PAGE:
Oldest planted Sangiovese in the Northwest
Red Willow Vineyard, Yakima Valley AVA - Washington
It was thanks to the vision of Mike and Karen Sauer (the land has been farmed by Karen’s family since the 1920s) that Red Willow was planted with wine grapes beginning in 1973.
Red Willow’s vines are planted between 1,200- and 1,300-ft. elevation, well above the level of the Missoula Floods. They are planted on much poorer and more ancient soils than the majority of Washington’s vineyards, which helps account for the distinctive character of Red Willow’s fruit.
With the early help of Washington wine legends Dr. Walter Clore and David Lake, MW, Mike began experimenting with the growing of different grape varieties. In the 1970s Mike and Dr. Clore, the acknowledged “Father of Washington Wine,” planted over 20 different grape varieties in a test block to start evaluating which ones grew best in this arid region. In later years, Mike and David Lake introduced a series of important vinifera varieties that have become integral to Washington’s wine success.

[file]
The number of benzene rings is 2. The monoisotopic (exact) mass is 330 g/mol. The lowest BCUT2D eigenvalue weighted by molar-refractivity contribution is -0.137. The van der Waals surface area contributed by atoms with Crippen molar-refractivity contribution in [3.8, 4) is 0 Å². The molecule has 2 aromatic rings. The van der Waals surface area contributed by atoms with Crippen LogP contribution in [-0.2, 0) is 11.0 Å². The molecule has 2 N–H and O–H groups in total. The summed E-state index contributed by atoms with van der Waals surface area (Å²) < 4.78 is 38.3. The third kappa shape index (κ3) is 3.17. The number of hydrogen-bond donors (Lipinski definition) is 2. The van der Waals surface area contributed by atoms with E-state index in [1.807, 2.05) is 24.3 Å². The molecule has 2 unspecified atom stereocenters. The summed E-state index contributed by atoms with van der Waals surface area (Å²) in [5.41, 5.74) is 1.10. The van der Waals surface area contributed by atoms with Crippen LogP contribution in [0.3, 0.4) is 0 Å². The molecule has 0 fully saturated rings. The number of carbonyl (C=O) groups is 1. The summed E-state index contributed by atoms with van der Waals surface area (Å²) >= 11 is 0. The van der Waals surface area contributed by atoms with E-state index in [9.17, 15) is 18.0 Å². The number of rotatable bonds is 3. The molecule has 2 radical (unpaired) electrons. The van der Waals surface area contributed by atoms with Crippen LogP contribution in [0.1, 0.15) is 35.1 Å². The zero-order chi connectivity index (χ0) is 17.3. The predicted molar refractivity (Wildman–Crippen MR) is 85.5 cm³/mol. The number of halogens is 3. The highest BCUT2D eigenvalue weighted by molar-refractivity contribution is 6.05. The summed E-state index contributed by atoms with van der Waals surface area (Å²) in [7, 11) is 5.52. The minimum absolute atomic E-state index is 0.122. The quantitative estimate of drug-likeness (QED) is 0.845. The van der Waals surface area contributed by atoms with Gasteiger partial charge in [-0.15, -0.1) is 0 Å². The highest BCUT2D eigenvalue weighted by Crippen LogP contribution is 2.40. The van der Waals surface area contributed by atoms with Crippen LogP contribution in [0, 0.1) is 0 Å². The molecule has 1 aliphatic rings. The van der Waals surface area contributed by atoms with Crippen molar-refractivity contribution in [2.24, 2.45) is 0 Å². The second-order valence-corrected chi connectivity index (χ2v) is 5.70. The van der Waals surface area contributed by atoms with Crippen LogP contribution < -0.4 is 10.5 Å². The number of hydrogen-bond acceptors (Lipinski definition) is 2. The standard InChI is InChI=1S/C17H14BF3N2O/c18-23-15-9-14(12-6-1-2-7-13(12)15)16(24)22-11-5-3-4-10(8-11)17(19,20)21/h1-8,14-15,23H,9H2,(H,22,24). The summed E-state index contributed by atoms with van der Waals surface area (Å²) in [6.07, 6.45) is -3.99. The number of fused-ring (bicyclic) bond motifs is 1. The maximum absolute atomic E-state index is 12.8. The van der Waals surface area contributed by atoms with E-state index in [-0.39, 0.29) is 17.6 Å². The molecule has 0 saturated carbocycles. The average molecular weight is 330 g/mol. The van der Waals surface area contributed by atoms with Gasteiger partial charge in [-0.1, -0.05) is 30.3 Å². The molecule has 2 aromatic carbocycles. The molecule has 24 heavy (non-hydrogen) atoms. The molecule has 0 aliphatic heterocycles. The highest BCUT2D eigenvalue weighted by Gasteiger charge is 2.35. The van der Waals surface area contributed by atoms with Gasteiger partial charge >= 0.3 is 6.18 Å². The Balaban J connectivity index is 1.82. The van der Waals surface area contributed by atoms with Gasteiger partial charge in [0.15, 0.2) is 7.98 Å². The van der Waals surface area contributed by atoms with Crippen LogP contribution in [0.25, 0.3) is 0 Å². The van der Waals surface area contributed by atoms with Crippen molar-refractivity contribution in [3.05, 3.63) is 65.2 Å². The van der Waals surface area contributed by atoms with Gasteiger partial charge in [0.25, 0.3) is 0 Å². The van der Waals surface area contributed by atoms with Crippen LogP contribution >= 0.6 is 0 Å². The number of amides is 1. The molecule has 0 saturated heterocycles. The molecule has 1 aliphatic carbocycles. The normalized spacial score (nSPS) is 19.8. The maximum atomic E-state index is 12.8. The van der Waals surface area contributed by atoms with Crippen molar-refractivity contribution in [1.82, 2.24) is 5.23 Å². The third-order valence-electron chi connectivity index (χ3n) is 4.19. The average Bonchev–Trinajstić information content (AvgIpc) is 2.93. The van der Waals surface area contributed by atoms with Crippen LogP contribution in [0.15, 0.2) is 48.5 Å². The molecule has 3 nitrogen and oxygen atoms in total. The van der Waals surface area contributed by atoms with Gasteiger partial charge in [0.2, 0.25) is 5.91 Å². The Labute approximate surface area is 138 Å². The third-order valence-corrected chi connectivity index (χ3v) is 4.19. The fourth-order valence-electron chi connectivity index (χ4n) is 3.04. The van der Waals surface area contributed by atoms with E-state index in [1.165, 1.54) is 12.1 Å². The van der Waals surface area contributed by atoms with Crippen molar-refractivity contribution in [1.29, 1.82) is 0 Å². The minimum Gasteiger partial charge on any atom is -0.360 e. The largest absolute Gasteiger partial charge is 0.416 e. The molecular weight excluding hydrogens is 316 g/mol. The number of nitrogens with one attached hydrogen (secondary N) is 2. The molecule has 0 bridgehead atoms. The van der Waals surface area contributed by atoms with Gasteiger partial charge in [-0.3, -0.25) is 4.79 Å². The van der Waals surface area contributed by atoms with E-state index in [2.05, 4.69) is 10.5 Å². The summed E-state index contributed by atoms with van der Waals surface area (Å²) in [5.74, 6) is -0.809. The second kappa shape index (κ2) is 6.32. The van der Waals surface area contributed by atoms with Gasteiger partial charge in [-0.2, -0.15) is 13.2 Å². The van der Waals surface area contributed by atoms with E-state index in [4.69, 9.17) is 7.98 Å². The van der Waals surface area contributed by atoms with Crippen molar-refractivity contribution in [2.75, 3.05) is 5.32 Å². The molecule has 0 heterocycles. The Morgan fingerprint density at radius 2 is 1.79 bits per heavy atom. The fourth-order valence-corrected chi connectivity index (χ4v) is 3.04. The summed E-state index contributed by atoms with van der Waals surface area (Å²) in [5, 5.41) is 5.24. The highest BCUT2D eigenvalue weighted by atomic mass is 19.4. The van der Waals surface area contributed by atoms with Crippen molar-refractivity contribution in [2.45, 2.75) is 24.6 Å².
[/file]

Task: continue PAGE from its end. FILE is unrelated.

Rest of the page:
For over 40 years Mike Sauer has tended Red Willow’s vines, and it was through his forward viticultural thinking that many well-known vinifera grape varieties were first planted in the Northwest—including the Syrah, Barbera, Sangiovese, Malbec, Mourvèdre and Cabernet Franc grapes that Lady Hill receives from Red Willow, as well as Nebbiolo, Tempranillo, and Viognier. We are extremely proud of our relationship with the Sauer family and Red Willow Vineyards!